You still with me?
The same is true for the panels of the door. Because the panel is smaller than your brush (most likely), you’ll have some extra paint pooling or collecting or smearing around the edge of the panel as you paint it. By keeping a wet edge, you can smooth those out with a brush so that they don’t dry and look terrible.
By the way, this is my favorite paint brush in the history of ever (that’s my affiliate link so you can buy one, too!):
Some people prefer using small rollers on the rails of the door, then brushes on the panels. That works, too – do what you like best. I used a brush for all and just made sure to smooth over any brush strokes that were visible.
3. When painting the panels, start on the outside of the panel and work inward.
In the panels, do the sides first, working inward to the center of the panel. Again, this allows you to see and clean up any drips, runs, or blobs of paint, which will inevitably accumulate around the edges of the panel.
Can we talk about this for a minute? Who thought of six-panel doors as a great idea?!? Clearly someone who hasn’t painted one before! I get it – they look nice. And staining them is easier. OK, fine – rant over.
Note: painting the panels is going to require a few passes. I applied the paint, then took my brush and cleaned up the drips and blobs that collected. They are inevitable, even if you only apply a small amount of paint each pass.
4. Paint the edges of the door last.
I paint the edges of the door – the edge with the lock and the edge with the hinges – last. That way, I can smooth out any paint that might have gone over the edge while painting the rails.
When painting the edges, make sure that you smooth out any paint you get on the rails while it’s still wet. That way, you avoid getting a ridge of paint on the edge (which can cause your door to stick when you try to close it). Run your brush over each side of the edge to catch those drips.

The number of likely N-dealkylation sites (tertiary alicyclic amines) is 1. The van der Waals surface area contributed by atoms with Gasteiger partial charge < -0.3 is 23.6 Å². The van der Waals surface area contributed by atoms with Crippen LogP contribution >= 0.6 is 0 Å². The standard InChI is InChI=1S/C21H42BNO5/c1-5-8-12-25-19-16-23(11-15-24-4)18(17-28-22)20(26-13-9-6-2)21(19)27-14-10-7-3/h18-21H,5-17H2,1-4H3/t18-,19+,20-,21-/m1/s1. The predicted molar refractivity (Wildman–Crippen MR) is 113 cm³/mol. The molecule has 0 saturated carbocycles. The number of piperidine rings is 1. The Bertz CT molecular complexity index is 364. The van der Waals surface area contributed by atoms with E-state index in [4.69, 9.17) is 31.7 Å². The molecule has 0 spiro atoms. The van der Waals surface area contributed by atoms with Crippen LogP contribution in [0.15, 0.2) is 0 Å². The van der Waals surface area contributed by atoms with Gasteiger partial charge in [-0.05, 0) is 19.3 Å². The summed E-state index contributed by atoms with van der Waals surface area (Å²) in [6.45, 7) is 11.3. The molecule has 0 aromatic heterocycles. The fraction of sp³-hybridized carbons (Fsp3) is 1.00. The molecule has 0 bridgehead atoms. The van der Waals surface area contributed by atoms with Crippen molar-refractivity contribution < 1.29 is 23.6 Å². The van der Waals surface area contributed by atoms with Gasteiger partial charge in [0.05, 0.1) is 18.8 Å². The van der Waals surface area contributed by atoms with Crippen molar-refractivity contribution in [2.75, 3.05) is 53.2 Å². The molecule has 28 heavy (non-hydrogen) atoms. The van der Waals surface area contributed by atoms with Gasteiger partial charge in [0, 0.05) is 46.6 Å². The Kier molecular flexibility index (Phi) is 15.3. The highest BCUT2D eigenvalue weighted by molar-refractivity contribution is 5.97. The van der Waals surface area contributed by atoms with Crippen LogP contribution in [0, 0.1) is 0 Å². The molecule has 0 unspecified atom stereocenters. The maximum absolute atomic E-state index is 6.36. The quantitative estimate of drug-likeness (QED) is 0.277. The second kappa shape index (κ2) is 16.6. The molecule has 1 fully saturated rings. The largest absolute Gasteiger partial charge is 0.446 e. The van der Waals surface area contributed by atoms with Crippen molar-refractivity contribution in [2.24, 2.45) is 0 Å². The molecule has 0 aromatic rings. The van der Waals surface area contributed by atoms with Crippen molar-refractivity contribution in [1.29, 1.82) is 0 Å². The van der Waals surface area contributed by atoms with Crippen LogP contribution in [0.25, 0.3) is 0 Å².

5. Paint the doors on sawhorses, if possible.
I have painted doors upright and painted doors on sawhorses and painting them on sawhorses, to me, is easier. Why?
- The sawhorses put the door on a horizontal surface at the right height to be comfortable to reach the whole door. I’m short, so painting a door that’s standing upright is hard for me. The sawhorses put the door right at the right height (plus, they’re adjustable).
- I like painting the panels on a horizontal surface because, well, gravity. Gravity makes the paint drip and run, often before I have a chance to brush over it to remove the extra paint. I just feel like I have a bit more control over the paint and brush when I’m working on a horizontal, rather than vertical, surface. (Note: in the video, I first say that I like working on a vertical surface. I meant horizontal. (I later say it correctly, but the first time I accidentally say “vertical” instead of “horizontal.”) Yay for live video!)
- I like painting these doors outside – both because I prefer painting outside (smell, mess, etc.), but because, when the sun shines on the rails and panels, I can see which parts are dry and which are wet. Wet means I’ve painted them; dry means that I might have missed that spot! It’s a great way to catch any areas or spots I might have missed.
Those are my top five tips for painting six-panel doors! Would you add any other tips? Share in the comments!